I will be direct. I am seriously questioning the added properties "of being either true or false" being applied to the definition. In fact, I'm at the point where the definition is wrong because of these added properties.
Yes, Classic (Formal) logic codifies true or false upon propositions and that is why I have posted out here for your awesome comments. I like that you call Informal Logic "fuzzy". That is hilarious... :)
I mentioned that if one proposition could be shown that is both true and false, then the concept of Non-Contradiction could not be a basic tenent of logic because it would only be true for some propositions. I am sure I have at least one proposition that fits this criteria.
Can you think of just one proposition that is both true and false?
We have to distinguish between formal logic, which is mainly a special branch of mathematics, and rhetorical logic, before we can meaningfully go further with this. If we are talking about formal logic in purely mathematical symbols, then the statement that x is either p or -p, i.e. either p or not p, is fundamental, because no proof could ever get started without it. Notice that this is not the same as either "true" or "false." The correct thinking is either "p" or "not p." It either is itself or is not itself. There may be some Kurt Gödel shenanigans that could give us a contradictory statement in formal logic for this proposition. I am not logician enough or versed enough in principia logic to know for sure.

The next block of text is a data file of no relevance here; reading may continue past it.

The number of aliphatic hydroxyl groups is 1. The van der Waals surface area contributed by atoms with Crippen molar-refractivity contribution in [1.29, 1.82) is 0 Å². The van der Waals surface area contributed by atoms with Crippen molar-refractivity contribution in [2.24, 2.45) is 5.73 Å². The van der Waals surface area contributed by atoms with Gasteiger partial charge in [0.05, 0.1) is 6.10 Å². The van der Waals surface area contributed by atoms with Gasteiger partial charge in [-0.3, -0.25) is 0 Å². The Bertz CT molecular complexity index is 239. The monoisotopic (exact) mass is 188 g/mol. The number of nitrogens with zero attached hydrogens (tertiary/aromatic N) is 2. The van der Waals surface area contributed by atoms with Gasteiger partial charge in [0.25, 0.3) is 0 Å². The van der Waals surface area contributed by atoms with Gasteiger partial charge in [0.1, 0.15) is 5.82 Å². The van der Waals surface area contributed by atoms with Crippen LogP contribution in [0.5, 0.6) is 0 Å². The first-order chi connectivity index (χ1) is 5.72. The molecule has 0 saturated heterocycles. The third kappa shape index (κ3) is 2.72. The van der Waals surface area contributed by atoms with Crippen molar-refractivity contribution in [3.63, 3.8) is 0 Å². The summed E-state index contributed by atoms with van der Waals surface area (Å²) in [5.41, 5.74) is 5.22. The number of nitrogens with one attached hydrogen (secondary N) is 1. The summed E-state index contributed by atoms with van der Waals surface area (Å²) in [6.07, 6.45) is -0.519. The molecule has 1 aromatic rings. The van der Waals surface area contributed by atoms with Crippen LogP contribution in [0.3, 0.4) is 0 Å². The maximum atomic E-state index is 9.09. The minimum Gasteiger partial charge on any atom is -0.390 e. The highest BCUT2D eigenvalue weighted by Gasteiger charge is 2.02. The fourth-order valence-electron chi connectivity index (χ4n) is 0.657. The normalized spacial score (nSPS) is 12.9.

In rhetoric, the idea that x can be both p and -p would be called a paradox. Inductive logic would lead me to say that probably all such paradoxes rest upon faults in language, overt or covert equivocations that allow one to say that the same statement is contradictorily true. Paradoxes can reveal interesting problems in language, but are not often really problems in logic, since the paradox can usually be resolved by changing the terms.